Kktcham, late a Member of this House fromjhe State of New York.
Resolved, That as a particular mark of respect to the memory of the
deceased and in recognition of his distinguished public career, the
House at the conclusion <>t' tile memorial exercises of this day shall
stand adjourned.

olved, That the Clerk communicate these resolutions t" the

olved, That the Clerk send a copy of these resolutions to the
family of the deceased.

The resolutions were unanimously agreed to.

Mr. Payne. Mr. Speaker, there were a number of gentle-
men who desired to take part in these exercises to-day who
are necessarily absent; but I understand general leave to
print has already been granted.

The SPEAKER pro tempore Mr. Knapp). The Chair is
informed that leave has already been granted.

Address of Mr. Payne, of New York

Address of Mr. Payne, of New York

Mr. Speaker: Johx H. KeTCHAM was born December 21,
1832, and had nearly reached the age of 74 years at the time of
his death last November. He was brought up in a very small
rural community, his father being a general storekeeper and
farmer. He was from English stock, his ancestors having
migrated to this country with the Pilgrim Fathers. His edu-
cation was in the district school and ill the academy, giving
him in those early days few advantages of education. He had,
however, the opportunity which falls to a boy on the farm of
self-education. He passed his boyhood working upon the farm
by day and studying at night. This gave him a vast amount
of information and a broad education, which contributed much
to his success in life. Afterwards he became a fanner, devel-
oping a marble quarry upon his farm, which brought out his
unusual capacity for business and genius for success.

At an early age he became a political leader in his town,
having been elected supervisor in i^.s,^, before he had attained
his twenty-first birthday. This office, of 110 mean importance
and a source of education, was held by Mr. K.KTCIIA.M until
he was elected to the State senate in 1N57. He was only 25
years of age at this time, and is said to have been the young-
est man who ever held this important position. He was
reelected to this office two years later.

In the summer of isoj he became interested in raisins;
troops, and soon raised a regiment, so great was his zeal and
industry. He was unanimously chosen colonel of this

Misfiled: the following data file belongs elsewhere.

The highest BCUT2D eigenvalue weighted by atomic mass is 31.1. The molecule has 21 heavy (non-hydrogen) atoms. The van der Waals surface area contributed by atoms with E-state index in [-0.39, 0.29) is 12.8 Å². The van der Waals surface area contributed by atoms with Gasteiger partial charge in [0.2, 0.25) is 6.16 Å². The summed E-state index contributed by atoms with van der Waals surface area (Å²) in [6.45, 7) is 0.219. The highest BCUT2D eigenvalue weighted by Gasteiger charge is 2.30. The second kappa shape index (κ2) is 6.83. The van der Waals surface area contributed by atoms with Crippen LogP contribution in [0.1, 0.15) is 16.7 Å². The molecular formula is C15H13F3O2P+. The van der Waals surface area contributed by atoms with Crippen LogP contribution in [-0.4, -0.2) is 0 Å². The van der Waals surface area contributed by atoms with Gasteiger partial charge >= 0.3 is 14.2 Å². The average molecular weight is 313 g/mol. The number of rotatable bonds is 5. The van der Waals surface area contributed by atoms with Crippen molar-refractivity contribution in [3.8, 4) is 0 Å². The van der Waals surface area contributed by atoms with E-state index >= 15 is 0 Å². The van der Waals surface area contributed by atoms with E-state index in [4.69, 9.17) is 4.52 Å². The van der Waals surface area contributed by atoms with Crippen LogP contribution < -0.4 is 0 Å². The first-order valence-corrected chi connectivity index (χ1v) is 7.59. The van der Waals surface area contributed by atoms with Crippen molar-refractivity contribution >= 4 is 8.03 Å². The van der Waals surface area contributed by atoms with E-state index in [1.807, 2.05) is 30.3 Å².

ment. which was known as the One hundred and fiftieth

12 Memorial Addresses: John Henry Ketcham

New York Infantry Volunteers. He had no previous military
experience, but by his close study of military affairs he soon
gained the education and experience which fitted him to become
a model officer. His regiment took an active part in the battle
of Gettysburg, and here General Kktciiam was severely
wounded. Afterwards he joined General Sherman in the
fame his march to the sea, and was again wounded at Argyle
Island, in the Savannah River. The surgeon ordered an
amputation of his leg to save his life, but Colonel Kktciiam
resisted this, preferring to take his chances of death rather
than go through life with a single limb. As a result of
this wound he was not able to return to the Army. I have
ol ,taiiied from the Office of The Military Secretary a state-
ment i if his service, which is as follows:

War Department,
The Military Secretary's Office.
Statement of the military service oj Bvt. Maj. Gen. John II. Ketcham,
formerly colonel One hundred and fiftieth New York Infantry Volun-
teers, and brigadier-general of volunteers.

It is shown by the official records ili.it John H. Ketch \m was mustered
into service October 11. 1862, as colonel of the One hundred ami fiftieth
New York Infantry Volunteers, to serve three years; that he was present
with his regiment to Decembei jl, [863, and that on January 31, 1864, in
addition to the command of his regiment, he was commanding a detach-
ment of the Third Brigade, hirst Division, Twelfth Army Corps.

It appears that in January, 1S64, several soldiers on duty in the Depart-
ment of the -Cumberland were murdered by guerrillas and that a tax was
levied upon the property of all disloyal citizens living within a circuit of